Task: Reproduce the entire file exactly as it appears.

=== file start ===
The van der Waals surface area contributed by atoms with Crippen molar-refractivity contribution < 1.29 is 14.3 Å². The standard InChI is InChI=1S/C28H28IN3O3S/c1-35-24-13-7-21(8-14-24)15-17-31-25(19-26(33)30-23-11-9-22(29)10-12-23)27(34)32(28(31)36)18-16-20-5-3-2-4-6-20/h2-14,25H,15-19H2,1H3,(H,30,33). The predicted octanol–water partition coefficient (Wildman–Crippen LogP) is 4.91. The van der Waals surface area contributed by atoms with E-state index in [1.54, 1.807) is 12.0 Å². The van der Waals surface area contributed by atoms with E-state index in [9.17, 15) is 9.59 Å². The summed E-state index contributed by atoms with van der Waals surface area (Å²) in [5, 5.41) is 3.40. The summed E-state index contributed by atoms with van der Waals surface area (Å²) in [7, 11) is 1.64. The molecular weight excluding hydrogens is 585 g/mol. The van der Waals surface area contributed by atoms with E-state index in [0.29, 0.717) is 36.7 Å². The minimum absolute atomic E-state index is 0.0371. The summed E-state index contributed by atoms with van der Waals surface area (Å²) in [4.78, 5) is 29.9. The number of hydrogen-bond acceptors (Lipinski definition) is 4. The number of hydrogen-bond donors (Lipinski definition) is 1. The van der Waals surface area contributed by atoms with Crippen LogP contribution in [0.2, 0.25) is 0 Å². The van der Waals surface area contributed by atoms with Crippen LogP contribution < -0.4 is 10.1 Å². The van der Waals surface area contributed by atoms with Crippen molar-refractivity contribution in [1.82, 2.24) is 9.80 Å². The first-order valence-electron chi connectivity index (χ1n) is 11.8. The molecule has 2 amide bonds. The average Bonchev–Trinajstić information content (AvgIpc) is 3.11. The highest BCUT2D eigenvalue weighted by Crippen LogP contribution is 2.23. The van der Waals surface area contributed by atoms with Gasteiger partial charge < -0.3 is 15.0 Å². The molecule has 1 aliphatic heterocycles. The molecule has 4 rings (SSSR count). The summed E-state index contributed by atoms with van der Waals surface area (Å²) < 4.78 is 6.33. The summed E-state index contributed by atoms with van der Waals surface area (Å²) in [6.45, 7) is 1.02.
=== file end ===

The van der Waals surface area contributed by atoms with Crippen molar-refractivity contribution < 1.29 is 14.3 Å². The standard InChI is InChI=1S/C28H28IN3O3S/c1-35-24-13-7-21(8-14-24)15-17-31-25(19-26(33)30-23-11-9-22(29)10-12-23)27(34)32(28(31)36)18-16-20-5-3-2-4-6-20/h2-14,25H,15-19H2,1H3,(H,30,33). The predicted octanol–water partition coefficient (Wildman–Crippen LogP) is 4.91. The van der Waals surface area contributed by atoms with E-state index in [1.54, 1.807) is 12.0 Å². The van der Waals surface area contributed by atoms with E-state index in [9.17, 15) is 9.59 Å². The summed E-state index contributed by atoms with van der Waals surface area (Å²) in [5, 5.41) is 3.40. The summed E-state index contributed by atoms with van der Waals surface area (Å²) in [7, 11) is 1.64. The molecular weight excluding hydrogens is 585 g/mol. The van der Waals surface area contributed by atoms with E-state index in [0.29, 0.717) is 36.7 Å². The minimum absolute atomic E-state index is 0.0371. The summed E-state index contributed by atoms with van der Waals surface area (Å²) in [4.78, 5) is 29.9. The number of hydrogen-bond acceptors (Lipinski definition) is 4. The number of hydrogen-bond donors (Lipinski definition) is 1. The van der Waals surface area contributed by atoms with Crippen LogP contribution in [0.2, 0.25) is 0 Å². The van der Waals surface area contributed by atoms with Crippen LogP contribution < -0.4 is 10.1 Å². The van der Waals surface area contributed by atoms with Crippen molar-refractivity contribution in [1.82, 2.24) is 9.80 Å². The first-order valence-electron chi connectivity index (χ1n) is 11.8. The molecule has 2 amide bonds. The average Bonchev–Trinajstić information content (AvgIpc) is 3.11. The highest BCUT2D eigenvalue weighted by Crippen LogP contribution is 2.23. The van der Waals surface area contributed by atoms with Gasteiger partial charge < -0.3 is 15.0 Å². The molecule has 1 aliphatic heterocycles. The molecule has 4 rings (SSSR count). The summed E-state index contributed by atoms with van der Waals surface area (Å²) < 4.78 is 6.33. The summed E-state index contributed by atoms with van der Waals surface area (Å²) in [6.45, 7) is 1.02.